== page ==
News | Blog | About the excitement of a lesser horseshoe bat call – volunteer blog

17th May 2019

What has got me standing here, placing nets on the ground to collect Lesser Horseshoe bat droppings in a maternity roost on a mid-summer night? Fair question…

Margaux Pierrel

Back to early 2017. Freshly arrived from France, I had decided to move to Galway out of the blue to find a job in ecology/nature conservation/animal protection. So, there I found myself, on my own, in a foreign country and fairly shy to meet new people on top of that.

On 8 February, I got out of my comfort zone and attended a talk about ‘Pine Marten – living in harmony with a native species’. The speaker was Ruth Hanniffy, Vincent Wildlife Trust’s Ireland Projects Support Officer. Ruth gave a brilliant talk with amazing footage of the multi-skilled, cute-faced mustelid. Encouraged by the friendly atmosphere she got the audience into, I went to have a chat with her at the end. Ruth is the nicest person. She gave me plenty of advice and links to check for job opportunities but, most importantly, she took me seriously. A couple of days later, I emailed her to thank her again. I had just made the first step of a big change in my life.

Photo: Lesser horseshoe bat ©Frank Greenaway


Following the talk, Ruth and I kept regularly in touch and in 2018, she offered me the chance to volunteer for Vincent Wildlife Trust on a project she was particularly interested in: the monitoring of lesser horseshoe bats in the surroundings of a maternity roost owned by the Trust, near Fiddaun Castle in Clare. This species of bats is quite rare in Ireland, with a nationwide population restricted to only six western counties (Cork, Kerry, Limerick, Clare, Galway and Mayo).

Photo: Lesser horseshoe bat ©Frank Greenaway

We scheduled a day to meet with Ruth and another volunteer, where we were told everything there is to know about the project and the equipment we were going to use. Having moved to Clare myself (I was back then a guide for the National Parks and Wildlife Service), I was delighted to accept the offer.
The volunteer activity consisted in placing passive bat detectors around the roost (up to 2km) to understand where the lesser horseshoe bats were foraging for insects.

Anabat Express passive bat detector

We were responsible for changing the locations of three detectors throughout the fields, relying on Ruth’s sixth sense to predict where we might pick up some sounds. They were set to pick up any bat calls from sunset to sunrise, and the data collected would then be sent to Ruth for further analysis, especially species identification. I remember the first time Ruth, using our Whatsapp group, sent us a message with the first lesser horseshoe recording. Oh, happy day!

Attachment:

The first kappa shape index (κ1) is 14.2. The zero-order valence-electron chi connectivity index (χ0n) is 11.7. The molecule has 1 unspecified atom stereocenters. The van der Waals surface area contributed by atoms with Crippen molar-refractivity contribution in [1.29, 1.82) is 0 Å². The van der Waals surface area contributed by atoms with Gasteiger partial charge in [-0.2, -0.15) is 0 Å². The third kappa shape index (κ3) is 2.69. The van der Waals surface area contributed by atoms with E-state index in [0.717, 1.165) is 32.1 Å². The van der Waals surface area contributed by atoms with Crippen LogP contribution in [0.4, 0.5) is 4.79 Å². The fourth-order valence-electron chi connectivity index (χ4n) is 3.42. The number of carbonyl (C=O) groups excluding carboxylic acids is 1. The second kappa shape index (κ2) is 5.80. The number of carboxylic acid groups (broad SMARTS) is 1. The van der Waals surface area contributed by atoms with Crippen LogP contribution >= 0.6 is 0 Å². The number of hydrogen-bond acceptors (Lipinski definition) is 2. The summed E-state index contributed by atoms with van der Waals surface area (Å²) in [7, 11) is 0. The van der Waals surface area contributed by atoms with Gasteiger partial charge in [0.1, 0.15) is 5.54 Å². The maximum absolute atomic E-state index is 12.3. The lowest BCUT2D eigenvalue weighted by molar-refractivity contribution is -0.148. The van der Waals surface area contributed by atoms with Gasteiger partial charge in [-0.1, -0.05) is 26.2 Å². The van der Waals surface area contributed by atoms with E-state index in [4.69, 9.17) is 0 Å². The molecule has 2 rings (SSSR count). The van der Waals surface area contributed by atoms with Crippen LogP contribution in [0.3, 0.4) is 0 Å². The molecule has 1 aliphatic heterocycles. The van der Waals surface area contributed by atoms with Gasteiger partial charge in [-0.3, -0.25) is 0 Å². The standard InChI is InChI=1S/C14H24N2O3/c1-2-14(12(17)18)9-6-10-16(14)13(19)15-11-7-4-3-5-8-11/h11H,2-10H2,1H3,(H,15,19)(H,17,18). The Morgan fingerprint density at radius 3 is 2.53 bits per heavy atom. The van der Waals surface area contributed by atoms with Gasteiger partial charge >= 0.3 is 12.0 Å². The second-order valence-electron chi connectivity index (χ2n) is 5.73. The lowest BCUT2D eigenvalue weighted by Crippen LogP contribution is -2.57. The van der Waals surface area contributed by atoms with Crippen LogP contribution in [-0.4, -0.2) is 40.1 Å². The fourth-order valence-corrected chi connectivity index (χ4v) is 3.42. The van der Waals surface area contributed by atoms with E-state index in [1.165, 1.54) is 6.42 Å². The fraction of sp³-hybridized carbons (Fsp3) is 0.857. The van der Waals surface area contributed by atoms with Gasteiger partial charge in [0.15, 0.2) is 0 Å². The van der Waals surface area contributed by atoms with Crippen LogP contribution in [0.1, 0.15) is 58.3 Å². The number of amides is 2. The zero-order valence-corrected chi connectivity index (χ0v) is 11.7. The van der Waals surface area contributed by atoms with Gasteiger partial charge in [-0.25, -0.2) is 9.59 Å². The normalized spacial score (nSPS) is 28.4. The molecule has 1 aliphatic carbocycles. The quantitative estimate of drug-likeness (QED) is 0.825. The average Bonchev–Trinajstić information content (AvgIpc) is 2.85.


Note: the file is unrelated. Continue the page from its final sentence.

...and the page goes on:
Lesser horseshoe bat emergence call as identified on Kaleidoscope software

I participated in the project almost every week for six months and met great people who were just as enthusiastic about bats and wildlife as I was. Going to the project was always a pleasure and it became even more interesting when Ruth gave me more responsibilities, like monitoring the group of volunteers myself when she went on holidays or trusting me with detector location.

The best day of the whole volunteering was definitely when Ruth and I did a dusk emergence count outside the famous bat roost. As usual, in the late afternoon, we set the passive detectors at their new location then we headed off to the small building. An emergence count consists in recording every bat that exits the roost in search of food after sunset. It gives ecologists a good approximation of bat numbers inside the roost without causing them any disturbance by getting inside during the day when they are sleeping. In our case, the bats started to get out shortly after sunset in a vibrant orchestra. With our heterodyne bat detectors set to 110kHz – a small box converting the ultrasonic bat calls into a sound which is audible to the human hear – the lesser horseshoe bat calls were a series of round hypnotic clicking tones, an exquisite and complex melody of echolocation, a ‘Bathoven’ symphony in the perfumed and silent night…

Lesser horseshoe bat echolocation call. Copyright: Michel Barataud


Once assured all the bats had left, we carefully entered the roost to check it as Ruth wanted to place a few pieces of equipment inside – such as humidity tags or nets to collect droppings for a PhD student.

One year after the project started, I secured a job as an ecologist in a consultancy in Clare. There is no doubt my volunteer experience with VWT helped me to get this and encouraged me in pursuing my dream of a career in nature conservation and public awareness.

If you recognised a bit of yourself in my words, why not get involved with Vincent Wildlife Trust or a local nature organisation near you?! Biodiversity – including bats – is at great peril, threatened by habitat loss, pollution, intensive agriculture, invasive species, climate change, etc, so an extra pair of savvy hands is always useful! Easy tips can also be found online on how to have a bat-friendly garden or how to build your very own bat box for example.

The tiny horseshoes will be grateful for your effort!

Margaux, Bat-Fan.

Margaux Pierrel, Volunteer, Fiddaun Detector Study, Galway/Clare